UNITED STATES V. VESTAlJ.
When we apply.the law to the stateD;lellt, it shows if these patents issued they have all expired; and therefore there is no subsisting patent upon the machine. or any part of it, and the offence is not complete. of the district couri is affirmed. The
UNITED SUTES fl. VESTAL.
(Dut,*, (Jourl, W. D. NUI1JI, Oarolina. April Term, 1882.)
L lIAnBHAL'8 SALE-RESALE. If an officer, at. an execution sale, fraudulently' refuses to accept the bid of a responsible bidder, such bidder may have the sale set aside and a resale ordered, to commence at the amount of his bid, but he cannot. be declared the purchaser. I. BAMlll-COMPETmON IN BIDS-OFFER TO PAY DEBT. If t.he debtor or any other responsible person for the benefit. of the debtor, offers at the sale to pay the debt, and the officer of the law accepts such offer, the sale may be stopped, and further competition in bidding is unnecessary, as the purposes of the writ of execution have been accomplished, and the highest bidder thereunder has no rights which can be enforced by the court;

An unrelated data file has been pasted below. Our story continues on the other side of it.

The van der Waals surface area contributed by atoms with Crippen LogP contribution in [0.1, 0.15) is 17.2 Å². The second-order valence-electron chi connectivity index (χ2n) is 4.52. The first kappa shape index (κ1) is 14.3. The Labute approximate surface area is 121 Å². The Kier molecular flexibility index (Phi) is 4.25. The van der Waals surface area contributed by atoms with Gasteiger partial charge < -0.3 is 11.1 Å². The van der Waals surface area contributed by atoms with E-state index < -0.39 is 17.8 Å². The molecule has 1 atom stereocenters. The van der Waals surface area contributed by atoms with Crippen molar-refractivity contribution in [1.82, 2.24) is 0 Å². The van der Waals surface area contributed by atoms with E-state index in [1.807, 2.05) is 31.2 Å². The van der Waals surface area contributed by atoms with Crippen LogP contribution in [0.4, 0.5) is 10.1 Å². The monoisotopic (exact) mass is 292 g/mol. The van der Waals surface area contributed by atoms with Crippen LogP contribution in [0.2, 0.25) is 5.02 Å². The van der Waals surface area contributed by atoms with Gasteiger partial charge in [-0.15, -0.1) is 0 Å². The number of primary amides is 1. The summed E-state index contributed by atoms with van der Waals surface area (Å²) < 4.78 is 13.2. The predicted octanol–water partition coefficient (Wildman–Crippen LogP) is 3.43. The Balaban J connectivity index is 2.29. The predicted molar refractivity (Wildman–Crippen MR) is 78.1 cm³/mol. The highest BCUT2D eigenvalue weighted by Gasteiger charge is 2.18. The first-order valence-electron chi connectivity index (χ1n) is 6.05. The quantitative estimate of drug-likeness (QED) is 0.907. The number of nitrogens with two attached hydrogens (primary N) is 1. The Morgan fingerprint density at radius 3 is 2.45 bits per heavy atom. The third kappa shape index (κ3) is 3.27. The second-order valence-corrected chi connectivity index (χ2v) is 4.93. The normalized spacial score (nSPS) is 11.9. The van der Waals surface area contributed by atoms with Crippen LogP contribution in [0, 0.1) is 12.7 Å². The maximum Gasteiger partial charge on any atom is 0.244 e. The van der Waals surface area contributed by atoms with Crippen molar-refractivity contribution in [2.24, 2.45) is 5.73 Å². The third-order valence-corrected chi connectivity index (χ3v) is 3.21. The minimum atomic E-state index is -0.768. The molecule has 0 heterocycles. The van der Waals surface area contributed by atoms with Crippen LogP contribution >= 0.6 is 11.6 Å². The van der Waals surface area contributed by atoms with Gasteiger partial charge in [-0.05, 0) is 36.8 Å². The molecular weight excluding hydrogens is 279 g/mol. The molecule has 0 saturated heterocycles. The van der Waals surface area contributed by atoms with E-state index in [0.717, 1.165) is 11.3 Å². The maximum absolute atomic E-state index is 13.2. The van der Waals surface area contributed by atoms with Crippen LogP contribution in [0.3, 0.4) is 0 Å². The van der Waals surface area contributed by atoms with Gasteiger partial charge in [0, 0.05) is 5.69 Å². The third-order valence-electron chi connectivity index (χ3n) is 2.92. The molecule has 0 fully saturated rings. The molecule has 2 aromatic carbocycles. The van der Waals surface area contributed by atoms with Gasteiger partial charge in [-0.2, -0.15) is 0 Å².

This was a rule on the marshal for the oauses and purposes set forth in the opinion of the courl. J. N. StapuB, for rule. J. M. Moring, for marshal. DIOK, D. J. I find the following facts from the affidavits filed: The deputy marshal had duly levied the execution on the lands of th defendant, and on the day of , 1882, offered the same at public auction to satisfy said execution. The biddings were con· tinued for some time, and the affiant Taylor Teague was the last and highest bidder. While the deputy marshal was crying the bid of Teague, the father of the defendant offered to payoff the execution and costs for his son. This proposition was accepted by the deputy marshal and the sale was discontinued. I am of the opinion that Teague acquired no rights by his last and highest bid which can be enforced by the court as the bid was not accepted by the auctioneer. A bid at an auction is but an offer to purchase, and may be withdrawn before it is accepted. To constitute a contract of sale the agreement must be mutually binding upon the parties. As Teague's last and highest bid was not accepted he was not bound by it, and no contract of sale was effected. If